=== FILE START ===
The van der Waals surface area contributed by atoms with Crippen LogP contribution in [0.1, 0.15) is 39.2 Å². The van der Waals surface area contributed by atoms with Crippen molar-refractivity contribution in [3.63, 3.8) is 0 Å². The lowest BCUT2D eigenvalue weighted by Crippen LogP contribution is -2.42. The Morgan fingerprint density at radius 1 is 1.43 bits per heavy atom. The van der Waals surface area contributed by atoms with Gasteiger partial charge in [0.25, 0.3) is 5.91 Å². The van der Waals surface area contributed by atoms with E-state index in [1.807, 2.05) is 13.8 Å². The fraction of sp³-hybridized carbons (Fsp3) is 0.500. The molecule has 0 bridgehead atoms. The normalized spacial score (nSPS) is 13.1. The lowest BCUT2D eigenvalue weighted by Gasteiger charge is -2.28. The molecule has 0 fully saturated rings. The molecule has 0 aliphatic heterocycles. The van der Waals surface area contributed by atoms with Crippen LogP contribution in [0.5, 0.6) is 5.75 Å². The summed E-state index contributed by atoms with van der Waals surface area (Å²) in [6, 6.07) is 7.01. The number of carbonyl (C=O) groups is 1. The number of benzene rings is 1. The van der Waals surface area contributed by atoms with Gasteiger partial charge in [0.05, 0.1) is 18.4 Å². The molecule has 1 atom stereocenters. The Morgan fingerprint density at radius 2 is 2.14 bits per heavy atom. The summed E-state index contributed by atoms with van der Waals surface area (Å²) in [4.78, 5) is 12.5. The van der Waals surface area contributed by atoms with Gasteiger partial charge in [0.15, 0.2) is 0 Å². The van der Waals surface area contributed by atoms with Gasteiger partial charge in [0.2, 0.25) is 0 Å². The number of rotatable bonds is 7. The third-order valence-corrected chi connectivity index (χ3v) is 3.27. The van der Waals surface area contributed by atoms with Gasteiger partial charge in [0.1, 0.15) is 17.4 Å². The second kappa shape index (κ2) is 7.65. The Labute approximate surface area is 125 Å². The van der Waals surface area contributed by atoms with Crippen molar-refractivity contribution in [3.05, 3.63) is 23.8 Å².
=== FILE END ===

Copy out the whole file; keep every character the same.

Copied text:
The van der Waals surface area contributed by atoms with Crippen LogP contribution in [0.1, 0.15) is 39.2 Å². The van der Waals surface area contributed by atoms with Crippen molar-refractivity contribution in [3.63, 3.8) is 0 Å². The lowest BCUT2D eigenvalue weighted by Crippen LogP contribution is -2.42. The Morgan fingerprint density at radius 1 is 1.43 bits per heavy atom. The van der Waals surface area contributed by atoms with Gasteiger partial charge in [0.25, 0.3) is 5.91 Å². The van der Waals surface area contributed by atoms with E-state index in [1.807, 2.05) is 13.8 Å². The fraction of sp³-hybridized carbons (Fsp3) is 0.500. The molecule has 0 bridgehead atoms. The normalized spacial score (nSPS) is 13.1. The lowest BCUT2D eigenvalue weighted by Gasteiger charge is -2.28. The molecule has 0 fully saturated rings. The molecule has 0 aliphatic heterocycles. The van der Waals surface area contributed by atoms with Crippen LogP contribution in [0.5, 0.6) is 5.75 Å². The summed E-state index contributed by atoms with van der Waals surface area (Å²) in [6, 6.07) is 7.01. The number of carbonyl (C=O) groups is 1. The number of benzene rings is 1. The van der Waals surface area contributed by atoms with Gasteiger partial charge in [0.05, 0.1) is 18.4 Å². The molecule has 1 atom stereocenters. The Morgan fingerprint density at radius 2 is 2.14 bits per heavy atom. The summed E-state index contributed by atoms with van der Waals surface area (Å²) in [4.78, 5) is 12.5. The van der Waals surface area contributed by atoms with Gasteiger partial charge in [0.15, 0.2) is 0 Å². The van der Waals surface area contributed by atoms with Gasteiger partial charge in [0.2, 0.25) is 0 Å². The number of rotatable bonds is 7. The third-order valence-corrected chi connectivity index (χ3v) is 3.27. The van der Waals surface area contributed by atoms with Gasteiger partial charge in [0.1, 0.15) is 17.4 Å². The second kappa shape index (κ2) is 7.65. The Labute approximate surface area is 125 Å². The van der Waals surface area contributed by atoms with Crippen molar-refractivity contribution in [3.05, 3.63) is 23.8 Å².